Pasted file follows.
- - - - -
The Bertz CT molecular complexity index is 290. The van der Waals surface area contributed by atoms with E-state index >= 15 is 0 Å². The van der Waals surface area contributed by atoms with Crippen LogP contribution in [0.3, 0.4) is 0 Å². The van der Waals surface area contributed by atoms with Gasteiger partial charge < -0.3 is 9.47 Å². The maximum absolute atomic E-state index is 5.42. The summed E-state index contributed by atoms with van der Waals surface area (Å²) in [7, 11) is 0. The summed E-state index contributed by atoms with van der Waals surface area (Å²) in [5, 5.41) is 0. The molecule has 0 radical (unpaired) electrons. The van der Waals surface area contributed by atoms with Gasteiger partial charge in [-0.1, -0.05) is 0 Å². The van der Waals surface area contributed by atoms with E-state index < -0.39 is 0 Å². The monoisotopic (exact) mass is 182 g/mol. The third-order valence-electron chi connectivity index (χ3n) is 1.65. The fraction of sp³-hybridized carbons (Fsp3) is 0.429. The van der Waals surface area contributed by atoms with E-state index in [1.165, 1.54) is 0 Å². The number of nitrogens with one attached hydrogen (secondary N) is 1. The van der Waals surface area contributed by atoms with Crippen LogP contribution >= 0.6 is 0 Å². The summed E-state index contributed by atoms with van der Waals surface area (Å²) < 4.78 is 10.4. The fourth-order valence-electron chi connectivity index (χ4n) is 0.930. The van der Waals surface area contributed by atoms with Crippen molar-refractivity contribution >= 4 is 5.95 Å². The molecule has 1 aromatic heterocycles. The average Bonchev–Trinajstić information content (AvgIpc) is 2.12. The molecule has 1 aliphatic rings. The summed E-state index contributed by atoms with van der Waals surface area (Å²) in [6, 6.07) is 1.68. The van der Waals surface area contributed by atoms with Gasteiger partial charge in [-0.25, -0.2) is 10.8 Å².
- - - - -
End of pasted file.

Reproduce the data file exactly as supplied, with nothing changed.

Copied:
The Bertz CT molecular complexity index is 290. The van der Waals surface area contributed by atoms with E-state index >= 15 is 0 Å². The van der Waals surface area contributed by atoms with Crippen LogP contribution in [0.3, 0.4) is 0 Å². The van der Waals surface area contributed by atoms with Gasteiger partial charge < -0.3 is 9.47 Å². The maximum absolute atomic E-state index is 5.42. The summed E-state index contributed by atoms with van der Waals surface area (Å²) in [7, 11) is 0. The summed E-state index contributed by atoms with van der Waals surface area (Å²) in [5, 5.41) is 0. The molecule has 0 radical (unpaired) electrons. The van der Waals surface area contributed by atoms with Gasteiger partial charge in [-0.1, -0.05) is 0 Å². The van der Waals surface area contributed by atoms with E-state index < -0.39 is 0 Å². The monoisotopic (exact) mass is 182 g/mol. The third-order valence-electron chi connectivity index (χ3n) is 1.65. The fraction of sp³-hybridized carbons (Fsp3) is 0.429. The van der Waals surface area contributed by atoms with E-state index in [1.165, 1.54) is 0 Å². The number of nitrogens with one attached hydrogen (secondary N) is 1. The van der Waals surface area contributed by atoms with Crippen LogP contribution >= 0.6 is 0 Å². The summed E-state index contributed by atoms with van der Waals surface area (Å²) < 4.78 is 10.4. The fourth-order valence-electron chi connectivity index (χ4n) is 0.930. The van der Waals surface area contributed by atoms with Crippen molar-refractivity contribution >= 4 is 5.95 Å². The molecule has 1 aromatic heterocycles. The average Bonchev–Trinajstić information content (AvgIpc) is 2.12. The molecule has 1 aliphatic rings. The summed E-state index contributed by atoms with van der Waals surface area (Å²) in [6, 6.07) is 1.68. The van der Waals surface area contributed by atoms with Gasteiger partial charge in [-0.25, -0.2) is 10.8 Å².